Keep hammering the Anvil!!!

September 18, 2009 at 20:54 (1)

Saw a fab documentary tonight — Anvil: The Story Of Anvil. It followed the fortunes of a Canadian heavy metal band which has been going solidly for more than 30 years. They had a brief brush with minor fame in the early 1980s, but have struggled ever since. Despite the setbacks, lack of fans and funds, they have soldiered on, releasing new albums and touring wherever and whenever they can, in and around their regular day jobs. The film follows them on an ill-fated tour of Europe, then on to the recording of a new, all-or-nothing album, before they end with a surprise call-up for what might be their best festival ever… or their worst!!!

The film is very funny, and oddly touching at times, a real-life version of This Is Spinal Tap. It would be easy to laugh at these guys who’ve been chasing after a dream for so many years, but instead what shines through is their dedication and determination. They never stop believing, even when any sane person would up and quit. They enjoy their music and their tours (when they aren’t fighting tooth-and-nail with one another!!) and just get a buzz out of being able to do what they love, even if they aren’t making any money from it.

For me, Anvil sum up all that a musician or writer or artist or anyone with a dream should be. They put their dream before everything else, finding ways to chase it when the demands of the real world get in the way. They have families and jobs to pay the bills, but they never give up. They realise that taking pleasure from pursuing your dream is the most important thing — commercial success is a nice by-product if it comes, but it’s not the most important thing in the world to them.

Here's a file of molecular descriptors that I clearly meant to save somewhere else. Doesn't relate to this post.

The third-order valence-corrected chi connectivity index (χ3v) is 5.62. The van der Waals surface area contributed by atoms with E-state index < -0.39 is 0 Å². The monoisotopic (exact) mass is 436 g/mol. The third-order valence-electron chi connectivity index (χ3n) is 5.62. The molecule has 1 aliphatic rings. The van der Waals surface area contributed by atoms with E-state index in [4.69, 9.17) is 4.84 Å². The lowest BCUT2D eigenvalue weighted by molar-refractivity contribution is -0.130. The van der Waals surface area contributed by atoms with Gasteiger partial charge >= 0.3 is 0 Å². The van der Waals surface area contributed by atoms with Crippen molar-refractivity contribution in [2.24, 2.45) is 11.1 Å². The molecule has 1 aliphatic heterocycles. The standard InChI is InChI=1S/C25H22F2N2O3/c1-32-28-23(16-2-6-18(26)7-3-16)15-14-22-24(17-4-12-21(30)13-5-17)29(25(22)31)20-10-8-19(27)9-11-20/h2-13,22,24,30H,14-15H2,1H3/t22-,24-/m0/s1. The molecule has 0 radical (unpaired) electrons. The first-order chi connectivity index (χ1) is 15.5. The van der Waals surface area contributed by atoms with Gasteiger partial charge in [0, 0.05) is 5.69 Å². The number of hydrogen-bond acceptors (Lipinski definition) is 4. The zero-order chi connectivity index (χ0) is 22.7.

I often get asked for tips about writing, and one of the most crucial is this — you have to be prepared to fail, at least in the way that society judges failure. Most writers (dream-chasers in general) don’t make very much money. I was lucky — I wrote Cirque Du Freak when I was 24 years old and it changed my life forever. But I might have have written that book until I was 34. Or 44. Or 54. Or maybe never. I was very proud of my work up to that point — I’d completed lots of books, fiddling about with genres and styles, pushing myself, experimenting. I always hoped to find a market, but I never went in pursuit of it. For me, knowing that I was following my dream and creating work that meant a lot to me was the most important thing. That should be the same for every creative person. Yearn for success by all means, but don’t sell your soul to try and achieve it. Keep creating and fighting and believing, and accept that maybe that might — no, probably will have to be enough. If you can’t accept that, maybe you need to re-think your priorities and ask what is it you truly seek — the realising of a dream, or enjoying the bonuses that success will bring? If the latter, you should probably go be a banker or commercial lawyer or something like that, because you stand a far better chance of hitting it big in those fields than you do in the murky waters of the creative world, where true originality and genius goes unloved and unnoticed and unrewarded all the time.

Getting back to Anvil — they actually HAVE enjoyed some of the fame they sought at last. The success of the documentary has brought them new fans and a small measure of fame. They’re touring the world, selling some albums and merchandise, and doing OK by all accounts — and after 30-plus years, they’re certainly more entitled to that bit of fame and money than most!!!! You can check out their web site by CLICKING HERE. And I’ve added their most famous song to my MySpace profile, if you want to have a listen to what they sound like. I’m not a huge metal fan (though I do love Metallica), but this song, “Metal On Metal”, had me bobbing my head along to it! Rock on!!!!

1 Comment

  1. Robbie said,

    Please keep up the good work by writing more soon please.

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